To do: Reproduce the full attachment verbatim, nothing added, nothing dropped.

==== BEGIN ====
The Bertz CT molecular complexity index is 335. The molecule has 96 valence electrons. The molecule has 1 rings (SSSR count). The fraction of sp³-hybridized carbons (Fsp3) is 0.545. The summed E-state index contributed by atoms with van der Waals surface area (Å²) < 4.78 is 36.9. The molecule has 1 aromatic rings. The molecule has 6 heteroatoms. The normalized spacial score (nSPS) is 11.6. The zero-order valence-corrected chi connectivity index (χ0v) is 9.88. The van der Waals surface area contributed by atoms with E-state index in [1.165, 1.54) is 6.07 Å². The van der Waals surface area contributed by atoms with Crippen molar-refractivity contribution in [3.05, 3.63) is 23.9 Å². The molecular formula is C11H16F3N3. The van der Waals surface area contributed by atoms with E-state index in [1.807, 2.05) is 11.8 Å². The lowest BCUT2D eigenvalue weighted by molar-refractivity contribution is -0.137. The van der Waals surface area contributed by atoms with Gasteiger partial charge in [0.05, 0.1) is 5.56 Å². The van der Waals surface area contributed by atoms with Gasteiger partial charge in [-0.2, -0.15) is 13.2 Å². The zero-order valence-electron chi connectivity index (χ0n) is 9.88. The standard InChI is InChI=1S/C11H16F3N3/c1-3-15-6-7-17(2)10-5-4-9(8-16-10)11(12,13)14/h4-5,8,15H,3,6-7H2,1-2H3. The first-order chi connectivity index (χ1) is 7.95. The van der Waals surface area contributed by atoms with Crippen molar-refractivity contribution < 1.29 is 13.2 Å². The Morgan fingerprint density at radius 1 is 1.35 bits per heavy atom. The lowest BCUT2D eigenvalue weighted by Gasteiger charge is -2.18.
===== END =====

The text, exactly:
The Bertz CT molecular complexity index is 335. The molecule has 96 valence electrons. The molecule has 1 rings (SSSR count). The fraction of sp³-hybridized carbons (Fsp3) is 0.545. The summed E-state index contributed by atoms with van der Waals surface area (Å²) < 4.78 is 36.9. The molecule has 1 aromatic rings. The molecule has 6 heteroatoms. The normalized spacial score (nSPS) is 11.6. The zero-order valence-corrected chi connectivity index (χ0v) is 9.88. The van der Waals surface area contributed by atoms with E-state index in [1.165, 1.54) is 6.07 Å². The van der Waals surface area contributed by atoms with Crippen molar-refractivity contribution in [3.05, 3.63) is 23.9 Å². The molecular formula is C11H16F3N3. The van der Waals surface area contributed by atoms with E-state index in [1.807, 2.05) is 11.8 Å². The lowest BCUT2D eigenvalue weighted by molar-refractivity contribution is -0.137. The van der Waals surface area contributed by atoms with Gasteiger partial charge in [0.05, 0.1) is 5.56 Å². The van der Waals surface area contributed by atoms with Gasteiger partial charge in [-0.2, -0.15) is 13.2 Å². The zero-order valence-electron chi connectivity index (χ0n) is 9.88. The standard InChI is InChI=1S/C11H16F3N3/c1-3-15-6-7-17(2)10-5-4-9(8-16-10)11(12,13)14/h4-5,8,15H,3,6-7H2,1-2H3. The first-order chi connectivity index (χ1) is 7.95. The van der Waals surface area contributed by atoms with Crippen molar-refractivity contribution < 1.29 is 13.2 Å². The Morgan fingerprint density at radius 1 is 1.35 bits per heavy atom. The lowest BCUT2D eigenvalue weighted by Gasteiger charge is -2.18.